Unethical but seemingly common practice
Realtor reviews and testimonials have always been riddled with fakes- agents who write their own testimonials with fake accolades, touting their “integrity” and “superior service” and the like. Those inside the industry can typically spot a fake when we see the full name of the brokerage in the review (consumers typically use an agent’s name or a shortened version of the brokerage name, not Joe Bob Williams Team Realty International LLC Number One), or unnatural language that looks eerily like a real estate website template (“my number one agent provided top notch real estate negotiations in real estate transactions”).
Have consumers become hip to the sketchy reviews written by Realtors on their own sites and printed in their collateral? Most likely, yes. The good news is that the rise of social networking is rapidly changing the review methods and reviews left are tied to a person and their real identity, for example, on Facebook or Yelp. Consumers are more willing to be honest and open if they have to legitimize a review with their true identity, plus this makes it more difficult for the fake Realtor reviews of yesteryear to rise to the top. Consumers have a nose for fake, overly-floral reviews and expect natural language.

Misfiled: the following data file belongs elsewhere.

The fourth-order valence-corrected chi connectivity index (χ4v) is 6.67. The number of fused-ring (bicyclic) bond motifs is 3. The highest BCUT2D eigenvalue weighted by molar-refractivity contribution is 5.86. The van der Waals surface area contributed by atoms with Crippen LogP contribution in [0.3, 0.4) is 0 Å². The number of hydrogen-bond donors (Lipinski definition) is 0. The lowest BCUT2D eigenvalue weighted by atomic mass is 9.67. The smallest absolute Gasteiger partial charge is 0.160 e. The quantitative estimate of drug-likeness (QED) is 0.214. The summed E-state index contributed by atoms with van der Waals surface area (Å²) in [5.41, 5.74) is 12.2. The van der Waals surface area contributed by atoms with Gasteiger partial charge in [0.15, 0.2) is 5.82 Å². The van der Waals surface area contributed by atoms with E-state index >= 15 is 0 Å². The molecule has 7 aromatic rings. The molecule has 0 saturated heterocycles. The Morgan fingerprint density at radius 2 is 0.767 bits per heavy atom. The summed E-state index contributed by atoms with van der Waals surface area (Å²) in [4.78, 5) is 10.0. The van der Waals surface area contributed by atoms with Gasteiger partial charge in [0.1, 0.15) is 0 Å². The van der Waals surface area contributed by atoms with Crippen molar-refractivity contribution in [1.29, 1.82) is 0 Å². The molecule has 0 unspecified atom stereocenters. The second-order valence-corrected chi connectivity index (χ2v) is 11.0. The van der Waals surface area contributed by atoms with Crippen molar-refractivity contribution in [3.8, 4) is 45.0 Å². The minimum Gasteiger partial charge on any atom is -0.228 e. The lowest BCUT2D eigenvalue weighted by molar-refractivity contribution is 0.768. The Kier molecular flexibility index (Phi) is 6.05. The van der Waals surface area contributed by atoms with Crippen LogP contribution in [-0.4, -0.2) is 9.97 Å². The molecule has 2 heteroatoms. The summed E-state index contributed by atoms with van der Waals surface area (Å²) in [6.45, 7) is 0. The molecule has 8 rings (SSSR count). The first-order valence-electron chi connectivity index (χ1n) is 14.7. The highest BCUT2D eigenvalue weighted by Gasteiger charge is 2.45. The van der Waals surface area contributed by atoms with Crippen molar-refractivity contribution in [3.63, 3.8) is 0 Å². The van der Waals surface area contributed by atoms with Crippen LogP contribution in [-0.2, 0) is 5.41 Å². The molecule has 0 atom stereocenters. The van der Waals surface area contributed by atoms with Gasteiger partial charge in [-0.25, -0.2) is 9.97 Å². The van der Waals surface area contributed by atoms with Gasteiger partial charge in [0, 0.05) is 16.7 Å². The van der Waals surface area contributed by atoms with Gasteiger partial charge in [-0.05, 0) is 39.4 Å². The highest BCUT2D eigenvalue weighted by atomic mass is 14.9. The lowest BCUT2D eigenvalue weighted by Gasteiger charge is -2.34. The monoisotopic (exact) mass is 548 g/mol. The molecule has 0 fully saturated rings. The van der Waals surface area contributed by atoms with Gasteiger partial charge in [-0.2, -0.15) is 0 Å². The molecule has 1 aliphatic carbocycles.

The new sketchy trend is for businesses (not just Realtors) to hire fake online review writers. Cruise Craigslist in your city, and you’ll see Realtors, retailers, plumbers and lenders paying $5 to $10 for a legitimate user to give them a review, so long as that user has an active Yelp account or a similar account. This gets businesses around having to make fake accounts and keep them active, instead, just pay a few bucks for a fake review. The truth is, the reviews look real, are written in natural language and are by a legitimate person, not “Thomas H. of Dallas, Texas” who has no bio or picture.
Picking up deceptive cues online
Not only is hiring fake review writers unethical, it sullies the entire review process. There is no way to tell the full extent of how many reviews online on real users’ accounts are fake, but Cornell University has studied the legitimacy of online reviews and has spotted some deceptive indicators as published in the New York Times, with human subjects unable to tell real reviews from fake reviews.
The above review doesn’t start off as strongly deceptive and appears to be in relatively natural language, but the repetition of these cues made for an obvious pattern to the Cornell researchers. Immediately, we were dubious and opened our own Yelp accounts and were shocked that none of us had started a single review with “my [spouse] and I,” even though we would say that out loud naturally. We also rarely used the actual business’ name in the reviews and didn’t use “I” and “me” very frequently (although some of us are very enthusiastic and used exclamation marks frequently, but mostly in negative reviews).
We’ll see this trend of paid reviews for people looking to make a quick buck in a down market, and Realtors are already using and will undoubtedly increase use of these willing reviewers, making for a repeat of history where agents are painted as being “number one,” having “impeccable integrity” and “superior service,” along with the new patterns in fake web reviews as discovered by Cornell researchers.